This is believed to be the text of this letter – which you can’t find in an archive, as reported in Giles Tremlett’s fantastic biography of the queen:
My Lord and dear husband,
The hour of my death now approaching, I cannot choose but, out of the love I bear you, to advise you of your soul’s health, which you ought to prefer before all considerations of the world or flesh whatsoever. For which yet you have cast me into many calamities, and yourself into many troubles. But I forgive you all, and pray God to do so likewise. For the rest, I commend unto you Mary, our daughter, beseeching you to be a good father to her. I must entreat you also to look after my maids, and give them in marriage, which is not much, they being but three, and to all my other servants, a year’s pay besides their due, lest otherwise they should be unprovided for until they find new employment. Lastly, I want only one true thing, to make this vow: that, in this life, mine eyes desire you alone. May God protect you.Tremlett, Giles, Catherine of Aragon: The Spanish Queen of Henry VIII (New York: Walker & Company, 2010), 364.
Tremlett takes this last letter with a healthy dose of skepticism. While it is very much in character for what we as modern readers would expect from Katherine on her deathbed (supposedly she signed it as “Katharyne the Quene”), there aren’t any other corroborating pieces of evidence which make it undeniable that this is the letter she wrote. There’s no mention of it in diplomatic missives – Eustace Chapuys, who was the ambassador from the Holy Roman Empire and Katherine’s nephew Charles V, never mentioned it when writing to his lord. He did write, however, of a request that Katherine made of Henry to take care of her servants after her death (it cannot really be termed a will as at the time English law forbade women from writing wills if their husbands were living – as technically everything the wife owned belonged to the husband).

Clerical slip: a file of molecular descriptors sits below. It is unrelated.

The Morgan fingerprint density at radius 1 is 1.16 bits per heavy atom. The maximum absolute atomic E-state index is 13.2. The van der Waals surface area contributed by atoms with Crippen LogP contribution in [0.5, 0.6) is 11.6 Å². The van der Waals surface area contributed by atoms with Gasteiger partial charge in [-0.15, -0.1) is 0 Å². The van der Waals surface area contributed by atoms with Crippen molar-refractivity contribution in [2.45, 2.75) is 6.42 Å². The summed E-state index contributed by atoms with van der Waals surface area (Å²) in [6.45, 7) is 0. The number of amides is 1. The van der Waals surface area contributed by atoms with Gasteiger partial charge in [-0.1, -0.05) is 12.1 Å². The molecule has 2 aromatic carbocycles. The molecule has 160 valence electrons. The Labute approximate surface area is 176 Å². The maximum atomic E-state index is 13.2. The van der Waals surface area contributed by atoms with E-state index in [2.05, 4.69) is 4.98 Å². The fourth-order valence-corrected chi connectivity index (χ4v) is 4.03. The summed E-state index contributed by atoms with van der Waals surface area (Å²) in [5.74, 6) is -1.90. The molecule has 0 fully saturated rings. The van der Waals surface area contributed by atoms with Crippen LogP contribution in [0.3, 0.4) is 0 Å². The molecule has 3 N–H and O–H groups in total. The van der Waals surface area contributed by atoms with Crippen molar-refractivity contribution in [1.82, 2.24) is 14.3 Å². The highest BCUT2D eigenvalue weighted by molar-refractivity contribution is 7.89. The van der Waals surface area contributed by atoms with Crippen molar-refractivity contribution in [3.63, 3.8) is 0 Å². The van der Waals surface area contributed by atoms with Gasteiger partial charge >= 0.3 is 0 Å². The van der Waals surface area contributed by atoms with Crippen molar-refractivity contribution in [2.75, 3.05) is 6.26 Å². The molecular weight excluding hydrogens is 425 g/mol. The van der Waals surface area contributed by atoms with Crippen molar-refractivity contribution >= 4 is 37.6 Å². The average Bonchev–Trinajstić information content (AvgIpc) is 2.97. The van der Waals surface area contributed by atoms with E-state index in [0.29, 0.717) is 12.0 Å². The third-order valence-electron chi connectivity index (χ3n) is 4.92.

Knowing that according to English law a wife can make no will while her husband survives, she would not break the said laws, but by way of request caused her physician to write a little bill, which she commanded to be sent to me immediately, and which was signed by her hand, directing some little reward to be made to certain servants who had remained with her.Eustace Chapuys to Charles V, 21 January 1536.
This is kind of a baller move by Katherine. It shows, one last time, that she never stopped treating herself as Henry’s wife. If she had proclaimed a last will and testament, she would have acknowledged that they were no longer wed, under English law. To her last, she fought to retain her status as queen of England.
Still, though, Chapuys does not mention anything about a last letter to Henry. Chapuys was one of Katherine’s staunchest allies – who fought to protect her rights as queen and her daughter Mary’s status as princess. It would make sense for her to trust Chapuys with the knowledge of such a letter – but there is no mention.